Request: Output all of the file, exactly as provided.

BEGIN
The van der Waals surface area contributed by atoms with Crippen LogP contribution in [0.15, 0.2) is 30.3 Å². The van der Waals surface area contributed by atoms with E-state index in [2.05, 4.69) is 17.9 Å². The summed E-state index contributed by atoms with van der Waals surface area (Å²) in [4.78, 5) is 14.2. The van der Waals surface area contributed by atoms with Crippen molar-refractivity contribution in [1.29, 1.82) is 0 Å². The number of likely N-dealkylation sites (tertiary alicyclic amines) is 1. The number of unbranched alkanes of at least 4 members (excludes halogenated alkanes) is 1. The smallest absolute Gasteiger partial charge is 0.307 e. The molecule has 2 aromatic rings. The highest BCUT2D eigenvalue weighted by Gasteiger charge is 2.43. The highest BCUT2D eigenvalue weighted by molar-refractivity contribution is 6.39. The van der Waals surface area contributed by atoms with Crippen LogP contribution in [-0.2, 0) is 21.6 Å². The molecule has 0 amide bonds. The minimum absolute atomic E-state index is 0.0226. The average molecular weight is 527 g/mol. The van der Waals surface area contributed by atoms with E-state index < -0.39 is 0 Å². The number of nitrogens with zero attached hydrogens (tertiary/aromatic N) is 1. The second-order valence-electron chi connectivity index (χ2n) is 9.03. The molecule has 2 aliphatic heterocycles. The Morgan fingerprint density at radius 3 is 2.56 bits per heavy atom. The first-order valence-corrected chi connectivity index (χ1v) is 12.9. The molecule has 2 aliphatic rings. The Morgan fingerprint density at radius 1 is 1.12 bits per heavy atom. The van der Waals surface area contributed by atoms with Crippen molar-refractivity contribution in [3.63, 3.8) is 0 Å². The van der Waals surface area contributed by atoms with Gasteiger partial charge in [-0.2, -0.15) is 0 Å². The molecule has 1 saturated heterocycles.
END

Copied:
The van der Waals surface area contributed by atoms with Crippen LogP contribution in [0.15, 0.2) is 30.3 Å². The van der Waals surface area contributed by atoms with E-state index in [2.05, 4.69) is 17.9 Å². The summed E-state index contributed by atoms with van der Waals surface area (Å²) in [4.78, 5) is 14.2. The van der Waals surface area contributed by atoms with Crippen molar-refractivity contribution in [1.29, 1.82) is 0 Å². The number of likely N-dealkylation sites (tertiary alicyclic amines) is 1. The number of unbranched alkanes of at least 4 members (excludes halogenated alkanes) is 1. The smallest absolute Gasteiger partial charge is 0.307 e. The molecule has 2 aromatic rings. The highest BCUT2D eigenvalue weighted by Gasteiger charge is 2.43. The highest BCUT2D eigenvalue weighted by molar-refractivity contribution is 6.39. The van der Waals surface area contributed by atoms with Crippen LogP contribution in [-0.2, 0) is 21.6 Å². The molecule has 0 amide bonds. The minimum absolute atomic E-state index is 0.0226. The average molecular weight is 527 g/mol. The van der Waals surface area contributed by atoms with E-state index < -0.39 is 0 Å². The number of nitrogens with zero attached hydrogens (tertiary/aromatic N) is 1. The second-order valence-electron chi connectivity index (χ2n) is 9.03. The molecule has 2 aliphatic heterocycles. The Morgan fingerprint density at radius 3 is 2.56 bits per heavy atom. The first-order valence-corrected chi connectivity index (χ1v) is 12.9. The molecule has 2 aliphatic rings. The Morgan fingerprint density at radius 1 is 1.12 bits per heavy atom. The van der Waals surface area contributed by atoms with Crippen molar-refractivity contribution in [3.63, 3.8) is 0 Å². The van der Waals surface area contributed by atoms with Gasteiger partial charge in [-0.2, -0.15) is 0 Å². The molecule has 1 saturated heterocycles.